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How to access PROC Input Buffers from BASIC program


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When working with PROCs there are 2 different input buffers available: Primary and Secondary. There are different way to access these buffer from within your BASIC programs: PROCREAD and SYSTEM(10)

Primary Buffer

This buffer provides you access to information found at the TCL command line, and other inputs generated when 'SS' and 'STON' is not used within a PROC

PROCREAD PRIMARY.BUFFER.ITEM ELSE PRIMARY.BUFFERE.ITEM = ""

PROCREAD allows you to access the primary buffer. A common use for this is to get the TCL arguments from the PROC command line. In the example below, the ARG1 and ARG2 along with the TEST.PROC will be available in the PROCREAD statement.

TEST.PROC ARG1 ARG2

If you create a PROC like the following:

PQ
RI
S1
O Begin Date +
IP
S2
O End Date +
IP
HTEST.PROGRAM
P

This will cause all the input from the user to be placed in the Primary Buffer. PROCREAD can then read this information. The draw back to this is that the arguments supplied at the command prompt will be overwritten. So in the sample above, instead of saying "TEST.PROC ARG1 ARG2", it will be replaced with the input values with "Begin Date" and "End Date". The output will become "01/01/13 02/01/13 ARG2".

You will notice that the PROC name has been overwritten by the "Begin Date". This has to do with the "S1" and "S2" commands which dictate which argument the input will be placed into.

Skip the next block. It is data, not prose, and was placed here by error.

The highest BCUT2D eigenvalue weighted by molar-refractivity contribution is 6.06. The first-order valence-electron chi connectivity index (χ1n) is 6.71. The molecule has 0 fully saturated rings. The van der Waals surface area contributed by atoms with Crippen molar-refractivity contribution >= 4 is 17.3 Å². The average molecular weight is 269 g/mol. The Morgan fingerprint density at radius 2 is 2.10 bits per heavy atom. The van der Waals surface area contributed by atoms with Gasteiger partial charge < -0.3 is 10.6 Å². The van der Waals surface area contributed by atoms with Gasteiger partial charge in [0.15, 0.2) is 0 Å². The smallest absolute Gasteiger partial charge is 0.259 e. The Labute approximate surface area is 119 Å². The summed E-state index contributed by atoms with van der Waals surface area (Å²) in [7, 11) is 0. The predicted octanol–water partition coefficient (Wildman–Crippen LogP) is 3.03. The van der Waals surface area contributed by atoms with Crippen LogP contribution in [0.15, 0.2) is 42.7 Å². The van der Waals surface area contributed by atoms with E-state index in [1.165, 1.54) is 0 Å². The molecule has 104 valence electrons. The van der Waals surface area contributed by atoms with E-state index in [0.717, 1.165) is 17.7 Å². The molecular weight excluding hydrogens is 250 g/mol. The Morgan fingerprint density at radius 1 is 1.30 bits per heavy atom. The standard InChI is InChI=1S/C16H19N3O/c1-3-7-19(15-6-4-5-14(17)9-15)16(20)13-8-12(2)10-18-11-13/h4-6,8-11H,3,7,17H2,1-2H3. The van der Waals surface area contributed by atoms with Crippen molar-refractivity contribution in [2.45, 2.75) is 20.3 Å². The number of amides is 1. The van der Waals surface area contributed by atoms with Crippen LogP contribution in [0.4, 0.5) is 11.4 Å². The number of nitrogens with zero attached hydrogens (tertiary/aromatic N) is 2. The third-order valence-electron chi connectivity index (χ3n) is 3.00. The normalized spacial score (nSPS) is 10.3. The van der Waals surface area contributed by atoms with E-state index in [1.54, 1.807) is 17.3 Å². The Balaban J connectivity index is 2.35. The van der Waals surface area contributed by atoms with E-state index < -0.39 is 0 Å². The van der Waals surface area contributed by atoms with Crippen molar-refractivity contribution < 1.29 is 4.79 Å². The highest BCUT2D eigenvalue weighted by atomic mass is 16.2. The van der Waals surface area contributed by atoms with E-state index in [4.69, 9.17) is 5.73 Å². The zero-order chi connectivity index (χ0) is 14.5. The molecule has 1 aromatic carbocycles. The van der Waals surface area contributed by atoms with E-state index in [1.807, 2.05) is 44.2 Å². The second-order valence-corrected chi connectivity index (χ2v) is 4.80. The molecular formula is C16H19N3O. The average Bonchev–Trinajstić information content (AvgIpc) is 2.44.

Here is an example of running the above PROC:

:TEST.PROC3 ARG1 ARG2
 Begin Date :01/01/13
 End Date :02/01/14
PROCREAD 01/01/13 02/01/14

Secondary Buffer (Stacked Data)

The secondary buffer is often used when stacking inputs, or passing Item Ids from an active select list to another TCL statement. Stacked Input data can be accessed with a SYSTEM(10). This will tell you if there is anything in the secondary buffer or not.

If you create a PROC like the following:

PQ
SS
S1
O Begin Date +
IP
S2
O End Date +
IP
HTEST.PROG
STON
A1
H<
A2
H<
P

Notice the "SS" and "STON" PROC commands. This will force the data being entered to be saved in the Secondary buffer, not the primary buffer. The STON will then allow you to create a "Stacked Input" that SYSTEM(10) can detect.

Here is an example of running the PROC with Stacked Input:

:TEST.PROC2 ARG1 ARG2
 Begin Date :01/01/13
 End Date :02/02/13
PROCREAD TEST.PROC2 ARG1 ARG2
STON 01/01/13
STON 02/02/13

Test BASIC program

The following is the BASIC program that is used to test the PROCS:

     * TEST.PROG
     PROCREAD TEST.VAR ELSE TEST.VAR = ""
     *
     *** Display what was found in the PROCREAD statement
     *
     CRT "PROCREAD ": TEST.VAR
     *
     *** Capture all STON statements
     *
     LOOP WHILE SYSTEM(10) DO
       INPUT STON1
       CRT "STON ": STON1
     REPEAT
END

 

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